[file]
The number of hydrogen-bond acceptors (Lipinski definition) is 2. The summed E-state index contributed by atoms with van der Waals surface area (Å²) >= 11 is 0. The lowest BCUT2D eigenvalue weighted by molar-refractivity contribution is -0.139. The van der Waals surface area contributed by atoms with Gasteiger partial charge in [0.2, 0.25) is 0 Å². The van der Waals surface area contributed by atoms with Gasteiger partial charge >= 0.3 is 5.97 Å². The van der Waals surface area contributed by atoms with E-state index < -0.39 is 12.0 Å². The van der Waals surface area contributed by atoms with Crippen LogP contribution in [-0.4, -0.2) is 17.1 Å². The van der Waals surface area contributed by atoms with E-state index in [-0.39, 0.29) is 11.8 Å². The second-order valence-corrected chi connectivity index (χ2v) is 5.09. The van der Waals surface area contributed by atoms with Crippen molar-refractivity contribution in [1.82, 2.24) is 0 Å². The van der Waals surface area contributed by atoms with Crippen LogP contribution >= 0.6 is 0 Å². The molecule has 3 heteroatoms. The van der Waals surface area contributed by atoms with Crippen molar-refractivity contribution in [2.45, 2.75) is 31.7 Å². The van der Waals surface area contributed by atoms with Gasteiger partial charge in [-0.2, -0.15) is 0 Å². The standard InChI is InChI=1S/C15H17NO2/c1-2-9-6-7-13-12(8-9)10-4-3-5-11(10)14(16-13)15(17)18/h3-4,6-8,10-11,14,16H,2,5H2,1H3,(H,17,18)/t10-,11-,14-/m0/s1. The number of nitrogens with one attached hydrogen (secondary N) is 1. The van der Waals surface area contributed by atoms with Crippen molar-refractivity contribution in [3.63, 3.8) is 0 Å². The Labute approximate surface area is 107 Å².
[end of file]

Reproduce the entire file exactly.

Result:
The number of hydrogen-bond acceptors (Lipinski definition) is 2. The summed E-state index contributed by atoms with van der Waals surface area (Å²) >= 11 is 0. The lowest BCUT2D eigenvalue weighted by molar-refractivity contribution is -0.139. The van der Waals surface area contributed by atoms with Gasteiger partial charge in [0.2, 0.25) is 0 Å². The van der Waals surface area contributed by atoms with Gasteiger partial charge >= 0.3 is 5.97 Å². The van der Waals surface area contributed by atoms with E-state index < -0.39 is 12.0 Å². The van der Waals surface area contributed by atoms with Crippen LogP contribution in [-0.4, -0.2) is 17.1 Å². The van der Waals surface area contributed by atoms with E-state index in [-0.39, 0.29) is 11.8 Å². The second-order valence-corrected chi connectivity index (χ2v) is 5.09. The van der Waals surface area contributed by atoms with Crippen molar-refractivity contribution in [1.82, 2.24) is 0 Å². The van der Waals surface area contributed by atoms with Crippen LogP contribution >= 0.6 is 0 Å². The molecule has 3 heteroatoms. The van der Waals surface area contributed by atoms with Crippen molar-refractivity contribution in [2.45, 2.75) is 31.7 Å². The van der Waals surface area contributed by atoms with Gasteiger partial charge in [-0.2, -0.15) is 0 Å². The standard InChI is InChI=1S/C15H17NO2/c1-2-9-6-7-13-12(8-9)10-4-3-5-11(10)14(16-13)15(17)18/h3-4,6-8,10-11,14,16H,2,5H2,1H3,(H,17,18)/t10-,11-,14-/m0/s1. The number of nitrogens with one attached hydrogen (secondary N) is 1. The van der Waals surface area contributed by atoms with Crippen molar-refractivity contribution in [3.63, 3.8) is 0 Å². The Labute approximate surface area is 107 Å².